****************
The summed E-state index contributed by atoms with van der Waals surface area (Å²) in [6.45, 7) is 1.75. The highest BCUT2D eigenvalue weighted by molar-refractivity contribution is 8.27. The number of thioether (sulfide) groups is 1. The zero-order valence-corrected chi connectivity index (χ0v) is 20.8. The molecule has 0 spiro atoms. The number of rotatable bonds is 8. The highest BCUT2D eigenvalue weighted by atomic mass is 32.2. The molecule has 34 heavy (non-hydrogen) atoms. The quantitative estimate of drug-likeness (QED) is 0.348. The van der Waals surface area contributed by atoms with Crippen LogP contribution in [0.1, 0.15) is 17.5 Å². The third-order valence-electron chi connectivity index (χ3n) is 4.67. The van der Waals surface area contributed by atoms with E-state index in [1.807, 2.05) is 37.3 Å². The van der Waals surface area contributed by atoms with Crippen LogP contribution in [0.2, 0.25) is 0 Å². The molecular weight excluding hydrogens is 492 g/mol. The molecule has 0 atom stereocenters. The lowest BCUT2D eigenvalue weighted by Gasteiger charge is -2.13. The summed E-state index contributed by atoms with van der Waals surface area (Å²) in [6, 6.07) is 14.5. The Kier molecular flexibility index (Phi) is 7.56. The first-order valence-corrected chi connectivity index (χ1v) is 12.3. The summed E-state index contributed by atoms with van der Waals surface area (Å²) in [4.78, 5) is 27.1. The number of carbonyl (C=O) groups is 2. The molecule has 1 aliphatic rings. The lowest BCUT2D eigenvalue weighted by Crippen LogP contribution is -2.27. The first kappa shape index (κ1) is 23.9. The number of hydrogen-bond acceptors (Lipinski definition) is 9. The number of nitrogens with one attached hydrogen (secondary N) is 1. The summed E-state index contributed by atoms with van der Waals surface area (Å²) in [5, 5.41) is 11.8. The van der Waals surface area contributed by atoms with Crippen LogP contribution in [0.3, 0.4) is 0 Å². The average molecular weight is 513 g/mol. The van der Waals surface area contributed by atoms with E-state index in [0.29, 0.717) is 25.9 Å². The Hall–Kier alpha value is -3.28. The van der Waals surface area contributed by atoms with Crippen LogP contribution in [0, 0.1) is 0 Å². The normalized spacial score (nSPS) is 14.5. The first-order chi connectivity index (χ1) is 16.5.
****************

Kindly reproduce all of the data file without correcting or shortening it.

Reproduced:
The summed E-state index contributed by atoms with van der Waals surface area (Å²) in [6.45, 7) is 1.75. The highest BCUT2D eigenvalue weighted by molar-refractivity contribution is 8.27. The number of thioether (sulfide) groups is 1. The zero-order valence-corrected chi connectivity index (χ0v) is 20.8. The molecule has 0 spiro atoms. The number of rotatable bonds is 8. The highest BCUT2D eigenvalue weighted by atomic mass is 32.2. The molecule has 34 heavy (non-hydrogen) atoms. The quantitative estimate of drug-likeness (QED) is 0.348. The van der Waals surface area contributed by atoms with Crippen LogP contribution in [0.1, 0.15) is 17.5 Å². The third-order valence-electron chi connectivity index (χ3n) is 4.67. The van der Waals surface area contributed by atoms with E-state index in [1.807, 2.05) is 37.3 Å². The van der Waals surface area contributed by atoms with Crippen LogP contribution in [0.2, 0.25) is 0 Å². The molecular weight excluding hydrogens is 492 g/mol. The molecule has 0 atom stereocenters. The lowest BCUT2D eigenvalue weighted by Gasteiger charge is -2.13. The summed E-state index contributed by atoms with van der Waals surface area (Å²) in [6, 6.07) is 14.5. The Kier molecular flexibility index (Phi) is 7.56. The first-order valence-corrected chi connectivity index (χ1v) is 12.3. The summed E-state index contributed by atoms with van der Waals surface area (Å²) in [4.78, 5) is 27.1. The number of carbonyl (C=O) groups is 2. The molecule has 1 aliphatic rings. The lowest BCUT2D eigenvalue weighted by Crippen LogP contribution is -2.27. The first kappa shape index (κ1) is 23.9. The number of hydrogen-bond acceptors (Lipinski definition) is 9. The number of nitrogens with one attached hydrogen (secondary N) is 1. The summed E-state index contributed by atoms with van der Waals surface area (Å²) in [5, 5.41) is 11.8. The van der Waals surface area contributed by atoms with Crippen LogP contribution in [0.3, 0.4) is 0 Å². The average molecular weight is 513 g/mol. The van der Waals surface area contributed by atoms with E-state index in [0.29, 0.717) is 25.9 Å². The Hall–Kier alpha value is -3.28. The van der Waals surface area contributed by atoms with Crippen LogP contribution in [0, 0.1) is 0 Å². The normalized spacial score (nSPS) is 14.5. The first-order chi connectivity index (χ1) is 16.5.